While the brand is primarily marketed towards men, it has attracted a considerable amount of female consumers. Nudie offers eleven fits ranging from a skinny jean aptly named the Tight Long John, to the Average Joe, a regular straight leg jean. With six washes to choose from—including Iconic Orange, a brilliant worn-in rust—Nudie offers denim lovers a wide variety of options. Because the company draws inspiration from Sweden’s rich heritage and is unconcerned with fads, the emphasis is always on fit, detail, and the wearer. With an extensive collection of outerwear, knitwear, shirting, and tops to compliment the denim line, Nudie simplifies the art of casual male dressing. A selection of fitted denim shirts and flannels in muted tones offer endless layering options, while statement looks like a plaid university jacket make for great transitional pieces. Tees, also in soft organic fabrics, are subtly distressed to achieve that vintage quality of favorite old t-shirts.
Nudie Jeans Backbone, a line of basics, is a recent addition to the brand meant to compliment the main collection. The idea behind Backbone is to bring consumers a range of knits; eleven fits and four colors accentuate the organic look of the brand’s denim. Nudie also offers a line of well-crafted denim and leather accessories, including wallets and belts in several styles. Like the organic denim, the vegetable tanned leather is designed to look and feel better with wear. Having recently opened a store in Los Angeles and currently scouting locations in New York City, Nudie is here to stay. The refreshing timelessness and quality of the line is something that will continue to expand its faithful following.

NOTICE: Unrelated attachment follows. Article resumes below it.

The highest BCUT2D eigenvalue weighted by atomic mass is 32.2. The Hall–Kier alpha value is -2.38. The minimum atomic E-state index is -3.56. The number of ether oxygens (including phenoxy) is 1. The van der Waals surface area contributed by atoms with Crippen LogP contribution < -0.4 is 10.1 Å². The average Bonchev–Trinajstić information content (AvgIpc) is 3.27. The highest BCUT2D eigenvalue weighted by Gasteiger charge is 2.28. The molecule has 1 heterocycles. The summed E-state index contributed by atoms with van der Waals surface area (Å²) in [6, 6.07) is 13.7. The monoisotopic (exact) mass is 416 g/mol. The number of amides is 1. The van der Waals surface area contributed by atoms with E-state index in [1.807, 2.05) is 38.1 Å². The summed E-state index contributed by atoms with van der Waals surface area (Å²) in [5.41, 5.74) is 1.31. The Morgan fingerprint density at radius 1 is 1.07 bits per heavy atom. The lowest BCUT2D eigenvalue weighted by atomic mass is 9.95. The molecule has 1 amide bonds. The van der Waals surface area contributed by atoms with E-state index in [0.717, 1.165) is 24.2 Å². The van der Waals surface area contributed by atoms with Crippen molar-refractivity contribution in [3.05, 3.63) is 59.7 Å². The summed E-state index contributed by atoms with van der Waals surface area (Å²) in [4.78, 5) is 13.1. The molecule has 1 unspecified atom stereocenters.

The man behind one of most mysterious acts in the music industry made his highly anticipated New York debut last night. Abel Tesfaye, more commonly known as The Weeknd, kicked off his tour with a sold out show at Brooklyn’s Music Hall of Williamsburg. Fresh off a two-weekend run at Coachella, Tesfaye delivered a compelling performance that proves all the buzz he’s been lapping up is anything but empty hype.
Backed by a three-piece band, the Toronto native and Drake protégé has a confidence about him that comes from weeks of rehearsal and the blinding support of a rapidly growing fan base. Unlike the outdoor stage at Coachella, last night’s venue—which holds a maximum capacity of 550 people—added a level of intimacy that seems almost necessary to fully appreciate Tesfaye’s deeply emotional lyrics and lavender vocals. Tesfaye gained momentum as the show progressed, and by the end of the night, his lyrics took on the form of a narrative, revealing peeping tom details about faded nights, regrettable encounters, and deep-seeded pains.